We often tell people that, as sociologists, we think State Patty’s Day is “fascinating.” Although this community has a yearlong parade of celebrations for enjoyment and spectacle, a few students had the idea to add a mock holiday to this line-up a few years ago to commemorate what so many claim to love more than anything else — partying and creating memories with friends.
Think about it: One idea inspired thousands of people, including out-of-town friends and alumni, to create a social force that literally paints downtown State College green for an entire weekend, re-routing the lives of local families and community members in the process. How could any sociologist not be struck by the power of people acting in coordinated ways, motivated by similar goals, to create nothing less than a new Penn State institution? Pretty impressive.
But this is a new era. So we want to look at another side of this social force. Ever since the first news of the Sandusky Scandal, the rest of the world has been given a glimpse into how things operate in the Penn State community.
And what they think they have seen is a self-absorbed, selfish and self-indulgent people who care more about preserving their brand of fun than protecting the lives of children.
We are not saying this characterization is true.
But frankly, in the world of students we are not seeing a lot happen to discount that story or to recognize how we may have changed since November.
We know. We know. There was a moving candlelight vigil (we were there), a campus townhall meeting (we were there as well) and many other good-hearted individual acts of compassion and generosity offered sincerely in response to the horrifying, alleged accounts.
But we’re talking about now, post-crisis, post-media storm. We’re talking about the ways a community must re-shape itself in response to very dark allegations.
So, what are we actually choosing to do as a community to recognize how these events have changed us, humbled us, altered something deep? Even though the satellite trucks have pulled away and we have received assurances that applications to Penn State are steady and donors are still standing with us, we are not the same.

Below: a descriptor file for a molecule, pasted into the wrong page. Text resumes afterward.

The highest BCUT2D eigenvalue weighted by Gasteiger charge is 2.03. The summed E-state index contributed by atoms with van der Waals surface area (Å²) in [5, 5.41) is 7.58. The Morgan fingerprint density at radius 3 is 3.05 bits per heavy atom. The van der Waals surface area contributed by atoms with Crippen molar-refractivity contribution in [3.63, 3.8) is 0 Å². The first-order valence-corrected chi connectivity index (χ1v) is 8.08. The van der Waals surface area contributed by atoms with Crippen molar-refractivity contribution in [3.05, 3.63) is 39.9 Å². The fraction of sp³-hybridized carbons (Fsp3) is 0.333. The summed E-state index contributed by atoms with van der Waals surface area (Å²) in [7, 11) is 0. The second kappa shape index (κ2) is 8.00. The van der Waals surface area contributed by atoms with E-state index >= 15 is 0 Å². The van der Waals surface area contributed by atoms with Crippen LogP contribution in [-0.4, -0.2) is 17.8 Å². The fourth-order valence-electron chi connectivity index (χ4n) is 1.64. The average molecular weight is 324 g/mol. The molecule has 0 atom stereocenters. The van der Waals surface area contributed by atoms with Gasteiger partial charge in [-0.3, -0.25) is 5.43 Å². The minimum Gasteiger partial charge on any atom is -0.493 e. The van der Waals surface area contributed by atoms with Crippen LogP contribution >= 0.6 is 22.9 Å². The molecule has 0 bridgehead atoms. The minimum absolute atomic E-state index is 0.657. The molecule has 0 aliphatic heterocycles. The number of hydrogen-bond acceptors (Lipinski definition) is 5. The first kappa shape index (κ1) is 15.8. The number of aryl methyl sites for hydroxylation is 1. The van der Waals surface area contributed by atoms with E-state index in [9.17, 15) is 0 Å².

And there is a necessary process that we must undergo in order to acknowledge what we have become — not in spite of our baggage but because of it. And honestly, that kind of acknowledgement — that kind of transformation — usually doesn’t happen without giving something up. You give up your youth to step into adulthood. You give up your freedom for the intimacy of a committed relationship. You give up your independence for the privilege of becoming a parent.
Maybe you see where we’re going. But there’s one more thing that is often overlooked in all of this: Victims of sexual abuse and assault cannot just dust themselves off and go forward with their lives as if nothing happened.
They are forever changed by their experience. In fact, we have heard many say that they feel as though their abusers have murdered something in them.
So, even though none of us are directly responsible for the alleged abuse experienced, all of us are responsible for how we go forward with the knowledge that there are victims among us and the knowledge that the silence surrounding their alleged abuse might have been, in some part, a product of a system that has thrived on our collective feeling of entitlement to have fun.
As much as you might want to stop hearing about all of this, the fact is, it’s here, it’s with us, it can’t go away.
And as much as sociology leads us to see the grey areas of social life, mature people and critical thinkers know that all of us still have to make decisions at the end of the day — grey area or not.
We happen to think that State Patty’s Day provides one of those opportunities for making a decision. And we just happen to think that saying “no” to it — in honor of lives and communities that are forever changed by what has happened — pretty much rises to the level of a moral imperative at this time.
We are not talking about public relations. We are not saying this will “look good” for Penn State. We are saying that there are moments when we have to make choices that are not easy or fun, but choices that allow us to stand taller as human beings. This may be one of them.
Besides, a collective act of saying “no” to State Patty’s Day would be an even more impressive sociological phenomenon than its creation, and maybe even a new beginning for Penn State.
How could you not want to be a part of that?
Laurie Mulvey and Sam Richards are lecturers in the Penn State Department of Sociology and are the directors of the World in Conversation Project. Email Mulvey at email@example.com, and email Richards at firstname.lastname@example.org.